Higher education, science and innovation minister Dr Blade Nzimande was yesterday critical of his government, decrying the archaic process of applying for state jobs, for example.
Nzimande was one of the keynote speakers who addressed delegates at the State IT Agency’s (SITA’s) GovTech 2023 conference, focusing on innovation and skills development.
He noted he has told the National Skills Fund, the entity reporting to him, that developing digital skills is one of his top five priorities for training.
As a result, he wants to engage with communications and digital technologies minister Mondli Gungubele, on taking the initiative forward.
“We must adopt new technologies and digitisation in order to solve simple problems and challenges. Why do you need to go to a police station in this day and age to certify your certificates for applying for a government job for information that we have as government? Demanding certified copies of not older than three months?”
These demands are frustrating for citizens, he said. “Why can’t a government department simply press a button to check if the applicant does have a BA or diploma in electrical engineering?
“Why would a government department in this day and age advertise jobs and not provide an e-mail address, but ask applicants to phone where those phone calls are not being answered?
“Why do we still give fax numbers and keep fax machines? Why do we still in many cases not accept e-mails as means of communication, insisting on a piece of paper that is faxed or posted?”
Nzimande challenged GovTech, saying the forum needs to identify areas it will change from one conference to the next. “By the next GovTech, no government department should be doing any of the above-mentioned things.
“It is also for these reasons that we must massify digital skills, reduce the digital divide by empowering women, youth and people with disabilities, with special attention to underserved rural communities to enable them to participate meaningfully in the digital economy.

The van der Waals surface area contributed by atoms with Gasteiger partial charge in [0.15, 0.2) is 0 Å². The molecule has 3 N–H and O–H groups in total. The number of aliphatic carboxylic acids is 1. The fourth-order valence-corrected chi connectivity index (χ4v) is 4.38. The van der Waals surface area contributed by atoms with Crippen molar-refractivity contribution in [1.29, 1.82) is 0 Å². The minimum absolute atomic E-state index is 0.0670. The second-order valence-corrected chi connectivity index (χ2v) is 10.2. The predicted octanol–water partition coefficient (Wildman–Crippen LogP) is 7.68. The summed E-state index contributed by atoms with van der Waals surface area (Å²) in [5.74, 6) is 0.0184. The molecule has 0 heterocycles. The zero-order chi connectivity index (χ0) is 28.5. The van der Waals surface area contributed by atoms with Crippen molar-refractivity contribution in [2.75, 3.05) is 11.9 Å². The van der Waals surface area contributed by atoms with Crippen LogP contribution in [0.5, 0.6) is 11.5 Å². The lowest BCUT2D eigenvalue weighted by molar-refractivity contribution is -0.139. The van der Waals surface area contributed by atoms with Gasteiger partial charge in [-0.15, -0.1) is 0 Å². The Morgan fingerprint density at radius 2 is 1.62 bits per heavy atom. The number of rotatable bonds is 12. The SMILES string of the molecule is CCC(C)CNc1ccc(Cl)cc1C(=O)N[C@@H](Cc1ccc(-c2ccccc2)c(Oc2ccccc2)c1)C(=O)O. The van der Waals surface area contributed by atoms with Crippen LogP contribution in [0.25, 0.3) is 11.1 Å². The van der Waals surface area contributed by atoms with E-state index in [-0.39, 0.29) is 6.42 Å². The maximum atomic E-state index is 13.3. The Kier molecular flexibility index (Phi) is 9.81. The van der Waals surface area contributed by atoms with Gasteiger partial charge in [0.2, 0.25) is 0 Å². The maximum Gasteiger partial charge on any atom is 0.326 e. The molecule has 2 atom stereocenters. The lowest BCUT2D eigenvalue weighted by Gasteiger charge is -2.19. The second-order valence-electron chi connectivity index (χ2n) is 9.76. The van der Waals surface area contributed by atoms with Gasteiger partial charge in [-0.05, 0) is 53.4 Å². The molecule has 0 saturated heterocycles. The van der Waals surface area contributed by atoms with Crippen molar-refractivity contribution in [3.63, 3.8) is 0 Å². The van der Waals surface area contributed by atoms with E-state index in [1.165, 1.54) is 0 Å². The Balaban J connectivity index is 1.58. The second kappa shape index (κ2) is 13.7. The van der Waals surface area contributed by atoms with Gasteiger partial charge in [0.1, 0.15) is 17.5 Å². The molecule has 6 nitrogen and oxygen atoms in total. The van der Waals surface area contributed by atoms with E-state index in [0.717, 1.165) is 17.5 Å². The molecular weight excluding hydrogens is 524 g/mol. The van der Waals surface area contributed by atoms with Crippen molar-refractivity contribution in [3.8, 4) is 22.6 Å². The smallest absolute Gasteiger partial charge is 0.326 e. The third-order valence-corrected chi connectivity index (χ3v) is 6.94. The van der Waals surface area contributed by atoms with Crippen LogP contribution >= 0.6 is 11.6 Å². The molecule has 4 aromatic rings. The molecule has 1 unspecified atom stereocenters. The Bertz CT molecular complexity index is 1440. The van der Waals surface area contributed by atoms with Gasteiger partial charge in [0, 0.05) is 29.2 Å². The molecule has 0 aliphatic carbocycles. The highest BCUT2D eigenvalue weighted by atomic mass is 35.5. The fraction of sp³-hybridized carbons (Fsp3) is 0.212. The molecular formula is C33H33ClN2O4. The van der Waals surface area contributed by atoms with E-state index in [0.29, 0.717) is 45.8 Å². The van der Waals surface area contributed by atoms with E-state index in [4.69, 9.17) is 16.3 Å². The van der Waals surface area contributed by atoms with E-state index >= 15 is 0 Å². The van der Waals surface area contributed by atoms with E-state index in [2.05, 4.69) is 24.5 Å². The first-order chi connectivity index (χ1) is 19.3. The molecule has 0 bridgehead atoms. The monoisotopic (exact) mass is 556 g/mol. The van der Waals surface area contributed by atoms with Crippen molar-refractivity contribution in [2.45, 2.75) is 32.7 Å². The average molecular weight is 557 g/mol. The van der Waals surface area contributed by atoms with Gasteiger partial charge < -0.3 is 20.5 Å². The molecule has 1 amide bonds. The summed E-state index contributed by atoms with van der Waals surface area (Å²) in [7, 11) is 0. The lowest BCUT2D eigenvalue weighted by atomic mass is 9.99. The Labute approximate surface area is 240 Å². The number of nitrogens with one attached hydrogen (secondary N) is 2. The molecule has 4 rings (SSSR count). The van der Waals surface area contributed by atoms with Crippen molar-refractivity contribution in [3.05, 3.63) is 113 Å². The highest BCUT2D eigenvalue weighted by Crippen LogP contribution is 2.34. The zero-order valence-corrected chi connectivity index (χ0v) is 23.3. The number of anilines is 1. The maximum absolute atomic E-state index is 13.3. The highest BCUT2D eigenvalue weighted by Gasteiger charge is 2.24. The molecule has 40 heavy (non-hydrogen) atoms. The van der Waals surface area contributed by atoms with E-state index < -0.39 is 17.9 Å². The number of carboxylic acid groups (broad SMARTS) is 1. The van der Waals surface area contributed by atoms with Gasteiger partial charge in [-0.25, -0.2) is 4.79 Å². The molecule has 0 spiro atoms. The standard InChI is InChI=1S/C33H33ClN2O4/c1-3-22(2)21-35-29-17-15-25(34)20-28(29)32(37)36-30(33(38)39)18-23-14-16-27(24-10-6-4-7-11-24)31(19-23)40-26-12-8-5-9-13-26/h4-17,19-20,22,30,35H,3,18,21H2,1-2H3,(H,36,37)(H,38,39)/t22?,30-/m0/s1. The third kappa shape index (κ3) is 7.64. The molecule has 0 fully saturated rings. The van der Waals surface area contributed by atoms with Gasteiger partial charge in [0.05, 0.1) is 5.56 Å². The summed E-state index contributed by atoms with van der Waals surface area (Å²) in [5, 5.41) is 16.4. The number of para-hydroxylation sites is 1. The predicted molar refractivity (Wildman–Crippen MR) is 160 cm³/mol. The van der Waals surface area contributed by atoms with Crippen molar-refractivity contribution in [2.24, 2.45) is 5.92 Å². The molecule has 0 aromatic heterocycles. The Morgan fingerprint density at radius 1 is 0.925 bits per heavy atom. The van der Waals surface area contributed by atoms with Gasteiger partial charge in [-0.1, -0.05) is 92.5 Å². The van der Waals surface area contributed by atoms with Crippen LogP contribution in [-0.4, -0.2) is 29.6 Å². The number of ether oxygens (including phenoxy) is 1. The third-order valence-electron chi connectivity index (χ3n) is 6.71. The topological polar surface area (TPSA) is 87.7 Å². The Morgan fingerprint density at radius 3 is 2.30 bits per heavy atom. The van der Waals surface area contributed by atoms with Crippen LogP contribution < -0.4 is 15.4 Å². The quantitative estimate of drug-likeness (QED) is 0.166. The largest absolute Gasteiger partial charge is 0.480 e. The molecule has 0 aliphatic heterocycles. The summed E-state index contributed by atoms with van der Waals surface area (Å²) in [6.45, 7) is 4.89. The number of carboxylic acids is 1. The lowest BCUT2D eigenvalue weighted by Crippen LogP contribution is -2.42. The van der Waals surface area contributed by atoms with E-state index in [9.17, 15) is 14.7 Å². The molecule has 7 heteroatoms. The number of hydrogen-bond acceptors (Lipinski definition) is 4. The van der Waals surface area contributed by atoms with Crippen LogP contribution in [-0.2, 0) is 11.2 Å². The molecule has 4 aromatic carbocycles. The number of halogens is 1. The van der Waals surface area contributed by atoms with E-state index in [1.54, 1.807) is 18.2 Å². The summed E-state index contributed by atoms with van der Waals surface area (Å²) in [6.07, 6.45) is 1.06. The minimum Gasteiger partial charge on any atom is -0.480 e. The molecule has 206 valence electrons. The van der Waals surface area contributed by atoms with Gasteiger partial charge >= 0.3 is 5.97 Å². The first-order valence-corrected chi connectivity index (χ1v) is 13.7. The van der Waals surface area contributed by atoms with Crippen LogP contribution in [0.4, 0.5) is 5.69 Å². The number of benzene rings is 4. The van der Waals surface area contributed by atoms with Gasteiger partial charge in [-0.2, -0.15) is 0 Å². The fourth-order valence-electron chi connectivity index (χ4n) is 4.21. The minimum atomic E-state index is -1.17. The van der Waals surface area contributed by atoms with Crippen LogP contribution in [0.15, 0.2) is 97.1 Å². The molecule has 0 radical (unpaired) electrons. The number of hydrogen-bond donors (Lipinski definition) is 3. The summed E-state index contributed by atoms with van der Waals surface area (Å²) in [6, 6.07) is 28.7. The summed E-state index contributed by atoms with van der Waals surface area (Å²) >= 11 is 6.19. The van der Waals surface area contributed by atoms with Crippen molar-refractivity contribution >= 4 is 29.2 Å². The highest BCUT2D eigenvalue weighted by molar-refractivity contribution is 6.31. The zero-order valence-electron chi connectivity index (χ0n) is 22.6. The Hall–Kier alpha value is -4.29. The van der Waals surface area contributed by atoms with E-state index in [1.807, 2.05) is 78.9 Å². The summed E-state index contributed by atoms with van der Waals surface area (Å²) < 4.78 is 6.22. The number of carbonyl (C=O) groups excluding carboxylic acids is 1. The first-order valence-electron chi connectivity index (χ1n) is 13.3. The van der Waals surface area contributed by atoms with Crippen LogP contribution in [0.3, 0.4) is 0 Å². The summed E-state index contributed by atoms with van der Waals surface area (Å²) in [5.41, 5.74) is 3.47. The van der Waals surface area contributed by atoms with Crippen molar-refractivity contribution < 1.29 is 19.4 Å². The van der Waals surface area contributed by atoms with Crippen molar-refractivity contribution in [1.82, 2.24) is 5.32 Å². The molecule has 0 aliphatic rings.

“Our commitment to skills development and innovation should not stop at basic digital literacy; it should equally go all the way to our investment in upskilling and reskilling programmes to prepare our students and workforce for the jobs of the future.
“We must also make sure government and public entities take the lead in the adoption of these modern technologies, for efficiency, and better delivery of services to the people.
“I’m aware there are pockets of resistance in government because modernisation gives us a weapon to fight corruption. To those not interested in fighting against corruption, they don’t want modernisation and want things to be done manually.”
According to the minister, the National Open Learning System (NOLS), developed in collaboration with the European Union, is one of the key projects in the post-school education and training sector.
“I am glad to report NOLS is fully-functional, and to date, over 18 000 lecturers and students have registered on the system. These users have access to free, high-quality content to support teaching and learning that also includes videos, simulations and interactive multimedia.
“The NOLS technical platform has been developed by SITA − which is our host − where the content repository is loaded with learning and teaching resources.
“I am very excited by the prospect to soon build artificial intelligence functionality into NOLS, in collaboration with Microsoft.”
GovTech, taking place this week in KwaZulu-Natal, is hosted by SITA, in partnership with the Department of Communications and Digital Technologies.